The Standard for Public Code is now a Digital Public Good
The Standard for Public Code has been added to the Digital Public Goods Alliance’s Digital Public Goods Registry.
Foundation for Public Code President Ben Cerveny says, “We are extremely honored to have our Standard for Public Code recognized as a key resource for governments working toward achievement of the Sustainable Development Goals. The public code approach to open digital transformation also supports the integration of the other Digital Public Goods recognized by the Alliance.”
The Digital Public Goods Alliance aims to promote digital public goods - defined as open source software, open data, open AI models, open standards and open content that adhere to privacy and other applicable laws and best practices, do no harm, and help attain the Sustainable Development Goals - to create a more equitable world. Being recognized as a digital public good increases the visibility, support for, and prominence of open projects that have the potential to tackle global challenges.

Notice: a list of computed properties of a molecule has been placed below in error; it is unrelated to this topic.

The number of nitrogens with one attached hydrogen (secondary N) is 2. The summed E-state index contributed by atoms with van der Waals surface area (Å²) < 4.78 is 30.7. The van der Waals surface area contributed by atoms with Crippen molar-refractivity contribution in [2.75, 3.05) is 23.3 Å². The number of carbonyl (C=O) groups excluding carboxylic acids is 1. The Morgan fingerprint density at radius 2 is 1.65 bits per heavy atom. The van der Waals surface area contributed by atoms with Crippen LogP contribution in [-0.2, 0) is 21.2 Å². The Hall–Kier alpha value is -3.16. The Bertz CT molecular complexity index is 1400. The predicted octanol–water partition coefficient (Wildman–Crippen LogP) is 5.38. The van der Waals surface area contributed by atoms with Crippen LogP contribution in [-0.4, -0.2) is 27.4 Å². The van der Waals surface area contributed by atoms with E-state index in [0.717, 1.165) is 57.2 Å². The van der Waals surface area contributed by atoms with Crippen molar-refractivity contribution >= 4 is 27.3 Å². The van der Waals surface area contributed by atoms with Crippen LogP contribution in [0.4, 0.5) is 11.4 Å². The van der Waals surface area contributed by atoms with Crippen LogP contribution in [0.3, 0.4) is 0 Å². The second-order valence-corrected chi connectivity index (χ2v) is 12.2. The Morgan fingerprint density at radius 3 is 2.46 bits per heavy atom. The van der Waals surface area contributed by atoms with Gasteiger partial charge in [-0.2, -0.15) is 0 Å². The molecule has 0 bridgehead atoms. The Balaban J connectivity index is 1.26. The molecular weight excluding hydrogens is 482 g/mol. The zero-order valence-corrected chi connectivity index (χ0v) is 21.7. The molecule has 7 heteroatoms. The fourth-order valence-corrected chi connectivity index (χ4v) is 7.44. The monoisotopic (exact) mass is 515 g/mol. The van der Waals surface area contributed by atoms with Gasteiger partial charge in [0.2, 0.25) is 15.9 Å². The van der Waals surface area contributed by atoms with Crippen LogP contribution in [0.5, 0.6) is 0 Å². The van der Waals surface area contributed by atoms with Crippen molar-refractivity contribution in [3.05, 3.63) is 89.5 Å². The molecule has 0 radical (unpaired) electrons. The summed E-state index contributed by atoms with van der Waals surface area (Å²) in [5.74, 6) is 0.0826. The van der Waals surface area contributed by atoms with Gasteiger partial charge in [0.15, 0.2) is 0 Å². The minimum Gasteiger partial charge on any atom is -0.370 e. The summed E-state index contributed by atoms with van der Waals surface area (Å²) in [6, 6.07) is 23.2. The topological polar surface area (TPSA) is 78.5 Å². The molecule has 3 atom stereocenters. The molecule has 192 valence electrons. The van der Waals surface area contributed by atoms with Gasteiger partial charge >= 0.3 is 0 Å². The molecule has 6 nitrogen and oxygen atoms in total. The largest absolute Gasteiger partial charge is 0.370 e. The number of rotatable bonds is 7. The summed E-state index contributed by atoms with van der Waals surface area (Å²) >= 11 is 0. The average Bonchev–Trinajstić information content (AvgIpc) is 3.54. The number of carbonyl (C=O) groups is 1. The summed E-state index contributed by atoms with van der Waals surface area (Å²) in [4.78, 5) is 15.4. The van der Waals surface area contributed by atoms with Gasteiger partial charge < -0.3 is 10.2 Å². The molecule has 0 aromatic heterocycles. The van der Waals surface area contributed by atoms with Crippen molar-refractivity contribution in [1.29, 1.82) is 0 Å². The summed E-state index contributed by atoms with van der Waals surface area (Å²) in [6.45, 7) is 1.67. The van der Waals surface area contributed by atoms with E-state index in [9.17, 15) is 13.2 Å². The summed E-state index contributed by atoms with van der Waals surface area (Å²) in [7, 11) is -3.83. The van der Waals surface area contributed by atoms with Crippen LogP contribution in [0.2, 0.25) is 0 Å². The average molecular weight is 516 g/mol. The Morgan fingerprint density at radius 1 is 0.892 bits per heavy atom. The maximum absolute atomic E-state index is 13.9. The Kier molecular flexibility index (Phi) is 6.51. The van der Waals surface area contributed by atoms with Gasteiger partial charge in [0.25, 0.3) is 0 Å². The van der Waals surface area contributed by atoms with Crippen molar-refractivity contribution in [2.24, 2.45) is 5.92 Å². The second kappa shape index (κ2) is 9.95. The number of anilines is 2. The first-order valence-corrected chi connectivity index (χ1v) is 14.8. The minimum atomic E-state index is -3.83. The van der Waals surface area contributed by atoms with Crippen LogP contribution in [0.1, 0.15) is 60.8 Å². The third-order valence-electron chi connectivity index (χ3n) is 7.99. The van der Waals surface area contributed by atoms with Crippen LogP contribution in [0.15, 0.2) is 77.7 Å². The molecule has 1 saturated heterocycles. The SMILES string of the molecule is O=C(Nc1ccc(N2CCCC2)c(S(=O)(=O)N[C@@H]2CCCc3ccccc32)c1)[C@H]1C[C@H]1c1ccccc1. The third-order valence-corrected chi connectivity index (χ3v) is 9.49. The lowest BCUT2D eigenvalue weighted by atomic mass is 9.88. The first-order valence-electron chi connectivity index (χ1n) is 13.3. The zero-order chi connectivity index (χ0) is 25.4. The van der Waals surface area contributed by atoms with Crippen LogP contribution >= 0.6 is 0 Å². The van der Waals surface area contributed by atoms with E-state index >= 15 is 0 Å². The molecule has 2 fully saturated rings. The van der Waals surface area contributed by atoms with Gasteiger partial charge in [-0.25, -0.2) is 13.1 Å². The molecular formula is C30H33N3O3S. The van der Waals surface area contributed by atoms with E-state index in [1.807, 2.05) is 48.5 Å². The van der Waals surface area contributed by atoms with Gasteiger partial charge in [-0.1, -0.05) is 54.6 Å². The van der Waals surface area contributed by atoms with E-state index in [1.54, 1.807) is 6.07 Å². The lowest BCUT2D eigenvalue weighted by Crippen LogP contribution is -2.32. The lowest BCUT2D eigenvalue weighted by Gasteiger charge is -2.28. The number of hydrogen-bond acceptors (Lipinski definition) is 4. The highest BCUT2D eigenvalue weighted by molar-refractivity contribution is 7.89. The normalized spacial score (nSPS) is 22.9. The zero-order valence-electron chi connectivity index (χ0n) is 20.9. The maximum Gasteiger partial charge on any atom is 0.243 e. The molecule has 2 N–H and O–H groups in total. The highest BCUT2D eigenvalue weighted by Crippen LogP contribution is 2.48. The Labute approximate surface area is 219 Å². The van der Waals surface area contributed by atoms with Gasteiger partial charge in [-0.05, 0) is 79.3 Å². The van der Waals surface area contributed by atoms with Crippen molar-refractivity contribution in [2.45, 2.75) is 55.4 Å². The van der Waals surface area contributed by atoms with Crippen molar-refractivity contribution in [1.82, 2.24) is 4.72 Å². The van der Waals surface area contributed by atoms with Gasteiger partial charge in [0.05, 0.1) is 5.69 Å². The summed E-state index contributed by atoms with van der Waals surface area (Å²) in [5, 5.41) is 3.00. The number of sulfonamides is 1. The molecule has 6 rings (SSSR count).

This aligns well with our mission to enable public-purpose software and policy that is open and collaborative, and our values. The Standard for Public Code is a core tool in our codebase stewardship practice.
The Standard for Public Code’s recognition as a digital public good contributes to our support for the Sustainable Development Goals.
We’re proud the Standard for Public Code has passed the review of the Digital Public Goods Alliance and look forward to meeting the new codebases that find us through the registry.
For more information on the Digital Public Goods Alliance, please reach out to email@example.com.
The Digital Public Goods Alliance is a multi-stakeholder initiative endorsed by the United Nations Secretary-General’s Roadmap for Digital Cooperation, working to accelerate the attainment of the Sustainable Development Goals in low- and middle-income countries by facilitating the discovery, development, use of, and investment in digital public goods.
All digital public goods are required to meet the Digital Public Goods Standard to ensure that projects truly encapsulate open source principles.